Many people that have blueberry bushes growing in their garden or extruding from a neighbouring property quite often see their delicious produce disappearing without even picking it.
I’m guessing you’ve began to see more and more small birds darting from branch to branch in your bramble and you’re thinking, can birds eat blueberries?
Then the answer is yes, birds can and love to eat blueberries and almost every type of berry that is healthy for a human to eat is equally as healthy for a bird too.
Blueberries also grow wild in the country and birds have been picking the ripe berries off of bushes as long as there have been bushes.
In fact, if you have a blueberry bush in your yard the chances of the birds getting to your berries before you do is the norm…
Why do Birds Eat Blueberries?
There are several bird species that eat a diet full of fruit all year long. Robins and mockingbirds are two such species. However, even birds that eat a diet consisting of mostly nuts and seeds will start to eat blueberries if they have a long migration ahead of them.
You might see sparrows and warblers mowing down on blueberries as their migration approaches for example. The birds require a high-fat diet in order to make their migration and it appears that there’s something in the blueberries that helps lower their stress levels so that they can make the journey.
Blueberries are high in antioxidants which help a bird’s digestive health and cardiovascular health. Blueberries are also loaded with vitamins that are essential for your backyard bird’s health.
Vitamin C is found in high amounts in blueberries and this vitamin plays a role in keeping your backyard bird’s immune systems up. They also contain B vitamins that help them turn food into energy.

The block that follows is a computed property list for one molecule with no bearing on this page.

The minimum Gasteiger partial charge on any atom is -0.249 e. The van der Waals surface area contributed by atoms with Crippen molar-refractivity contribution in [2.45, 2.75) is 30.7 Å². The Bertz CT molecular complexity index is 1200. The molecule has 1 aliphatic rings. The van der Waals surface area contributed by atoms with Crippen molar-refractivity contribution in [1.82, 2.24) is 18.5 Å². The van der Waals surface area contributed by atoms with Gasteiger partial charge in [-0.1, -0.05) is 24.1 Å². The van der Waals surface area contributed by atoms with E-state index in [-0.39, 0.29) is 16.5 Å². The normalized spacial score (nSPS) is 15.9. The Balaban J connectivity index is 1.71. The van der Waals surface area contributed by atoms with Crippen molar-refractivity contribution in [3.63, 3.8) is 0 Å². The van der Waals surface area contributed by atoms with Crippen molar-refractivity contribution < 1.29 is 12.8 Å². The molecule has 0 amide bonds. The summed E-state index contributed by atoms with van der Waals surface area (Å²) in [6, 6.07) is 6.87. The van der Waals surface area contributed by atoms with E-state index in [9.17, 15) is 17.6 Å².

This is another reason why they’re so great for migrating birds.
How to Feed Blueberries to Birds?
The best way to feed berries to birds is to plant some blueberry bushes in your backyard! The birds that love fruit year-round will enjoy them and it will also allow the migrating birds to have their fill when it’s time to prepare for migration.
If you already have blueberry bushes for your own use in your yard consider adding a few more bushes so that you and your feathered friends can share them with plenty to go around for all.
Make sure that when you offer blueberries to your birds that you do so in addition to other food. Wild birds usually find a good mixture of food on their own but if they’ve become too dependant on your feeders they might fill up on what’s available and too many blueberries can cause problems in your birds.
It should be fed as a treat and an addition to a healthy diet, not the whole diet
If you’re putting berries out for your birds because you don’t have the room to grow them then you should choose a flat dish and offer the blueberries on this dish. If you have migrating birds in your area then be sure to put out extra blueberries around the time of their migration. Blueberries can be bought frozen for better storage.
They’ll thank you for it and you’ll get the benefit of seeing a greater variety of birds at your feeders.